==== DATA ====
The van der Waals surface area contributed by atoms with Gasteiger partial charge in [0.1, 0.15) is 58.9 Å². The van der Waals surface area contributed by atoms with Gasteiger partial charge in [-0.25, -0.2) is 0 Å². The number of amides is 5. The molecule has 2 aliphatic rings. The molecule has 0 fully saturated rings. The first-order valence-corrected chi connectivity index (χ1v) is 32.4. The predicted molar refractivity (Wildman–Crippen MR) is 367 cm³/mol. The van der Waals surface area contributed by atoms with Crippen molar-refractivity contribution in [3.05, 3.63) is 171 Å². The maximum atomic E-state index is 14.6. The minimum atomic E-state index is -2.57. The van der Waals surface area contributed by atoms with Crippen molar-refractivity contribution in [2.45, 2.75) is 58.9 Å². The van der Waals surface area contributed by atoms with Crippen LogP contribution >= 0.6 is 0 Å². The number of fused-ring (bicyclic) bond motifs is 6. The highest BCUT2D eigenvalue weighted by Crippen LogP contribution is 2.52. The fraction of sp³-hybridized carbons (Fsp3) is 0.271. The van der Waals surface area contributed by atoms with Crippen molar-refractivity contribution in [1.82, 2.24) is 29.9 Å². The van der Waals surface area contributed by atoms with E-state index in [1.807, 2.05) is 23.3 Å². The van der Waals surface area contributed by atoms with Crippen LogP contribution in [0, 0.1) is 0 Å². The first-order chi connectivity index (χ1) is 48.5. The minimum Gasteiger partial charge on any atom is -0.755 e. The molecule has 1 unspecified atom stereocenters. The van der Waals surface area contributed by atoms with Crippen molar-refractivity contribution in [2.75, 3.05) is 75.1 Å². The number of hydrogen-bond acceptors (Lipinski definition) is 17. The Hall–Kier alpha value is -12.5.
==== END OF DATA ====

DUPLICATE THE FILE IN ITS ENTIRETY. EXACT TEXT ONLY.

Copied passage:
The van der Waals surface area contributed by atoms with Gasteiger partial charge in [0.1, 0.15) is 58.9 Å². The van der Waals surface area contributed by atoms with Gasteiger partial charge in [-0.25, -0.2) is 0 Å². The number of amides is 5. The molecule has 2 aliphatic rings. The molecule has 0 fully saturated rings. The first-order valence-corrected chi connectivity index (χ1v) is 32.4. The predicted molar refractivity (Wildman–Crippen MR) is 367 cm³/mol. The van der Waals surface area contributed by atoms with Crippen molar-refractivity contribution in [3.05, 3.63) is 171 Å². The maximum atomic E-state index is 14.6. The minimum atomic E-state index is -2.57. The van der Waals surface area contributed by atoms with Crippen molar-refractivity contribution in [2.45, 2.75) is 58.9 Å². The van der Waals surface area contributed by atoms with Crippen LogP contribution >= 0.6 is 0 Å². The number of fused-ring (bicyclic) bond motifs is 6. The highest BCUT2D eigenvalue weighted by Crippen LogP contribution is 2.52. The fraction of sp³-hybridized carbons (Fsp3) is 0.271. The van der Waals surface area contributed by atoms with Crippen molar-refractivity contribution in [1.82, 2.24) is 29.9 Å². The van der Waals surface area contributed by atoms with E-state index in [1.807, 2.05) is 23.3 Å². The van der Waals surface area contributed by atoms with Crippen LogP contribution in [0, 0.1) is 0 Å². The first-order chi connectivity index (χ1) is 48.5. The minimum Gasteiger partial charge on any atom is -0.755 e. The molecule has 1 unspecified atom stereocenters. The van der Waals surface area contributed by atoms with Crippen molar-refractivity contribution in [2.75, 3.05) is 75.1 Å². The number of hydrogen-bond acceptors (Lipinski definition) is 17. The Hall–Kier alpha value is -12.5.